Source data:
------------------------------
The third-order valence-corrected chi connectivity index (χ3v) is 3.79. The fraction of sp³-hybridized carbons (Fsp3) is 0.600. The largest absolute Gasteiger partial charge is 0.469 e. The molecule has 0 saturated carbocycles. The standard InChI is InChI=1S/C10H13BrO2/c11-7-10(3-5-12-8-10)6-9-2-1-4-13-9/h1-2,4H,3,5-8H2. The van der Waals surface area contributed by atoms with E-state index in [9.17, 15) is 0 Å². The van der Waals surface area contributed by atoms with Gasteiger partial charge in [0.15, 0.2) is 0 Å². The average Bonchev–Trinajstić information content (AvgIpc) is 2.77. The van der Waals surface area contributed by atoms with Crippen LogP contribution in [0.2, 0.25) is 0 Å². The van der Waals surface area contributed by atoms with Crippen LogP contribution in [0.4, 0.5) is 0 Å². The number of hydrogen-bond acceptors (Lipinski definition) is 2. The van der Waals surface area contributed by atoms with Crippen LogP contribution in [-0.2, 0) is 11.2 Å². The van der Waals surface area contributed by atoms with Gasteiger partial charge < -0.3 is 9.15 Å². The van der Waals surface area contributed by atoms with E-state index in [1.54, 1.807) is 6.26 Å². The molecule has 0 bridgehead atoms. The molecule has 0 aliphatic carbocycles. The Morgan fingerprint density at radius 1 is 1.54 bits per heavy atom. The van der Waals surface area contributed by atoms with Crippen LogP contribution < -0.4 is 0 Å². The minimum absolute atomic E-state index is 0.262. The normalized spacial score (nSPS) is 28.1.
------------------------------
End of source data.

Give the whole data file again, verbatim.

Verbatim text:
The third-order valence-corrected chi connectivity index (χ3v) is 3.79. The fraction of sp³-hybridized carbons (Fsp3) is 0.600. The largest absolute Gasteiger partial charge is 0.469 e. The molecule has 0 saturated carbocycles. The standard InChI is InChI=1S/C10H13BrO2/c11-7-10(3-5-12-8-10)6-9-2-1-4-13-9/h1-2,4H,3,5-8H2. The van der Waals surface area contributed by atoms with E-state index in [9.17, 15) is 0 Å². The van der Waals surface area contributed by atoms with Gasteiger partial charge in [0.15, 0.2) is 0 Å². The average Bonchev–Trinajstić information content (AvgIpc) is 2.77. The van der Waals surface area contributed by atoms with Crippen LogP contribution in [0.2, 0.25) is 0 Å². The van der Waals surface area contributed by atoms with Crippen LogP contribution in [0.4, 0.5) is 0 Å². The number of hydrogen-bond acceptors (Lipinski definition) is 2. The van der Waals surface area contributed by atoms with Crippen LogP contribution in [-0.2, 0) is 11.2 Å². The van der Waals surface area contributed by atoms with Gasteiger partial charge < -0.3 is 9.15 Å². The van der Waals surface area contributed by atoms with E-state index in [1.54, 1.807) is 6.26 Å². The molecule has 0 bridgehead atoms. The molecule has 0 aliphatic carbocycles. The Morgan fingerprint density at radius 1 is 1.54 bits per heavy atom. The van der Waals surface area contributed by atoms with Crippen LogP contribution < -0.4 is 0 Å². The minimum absolute atomic E-state index is 0.262. The normalized spacial score (nSPS) is 28.1.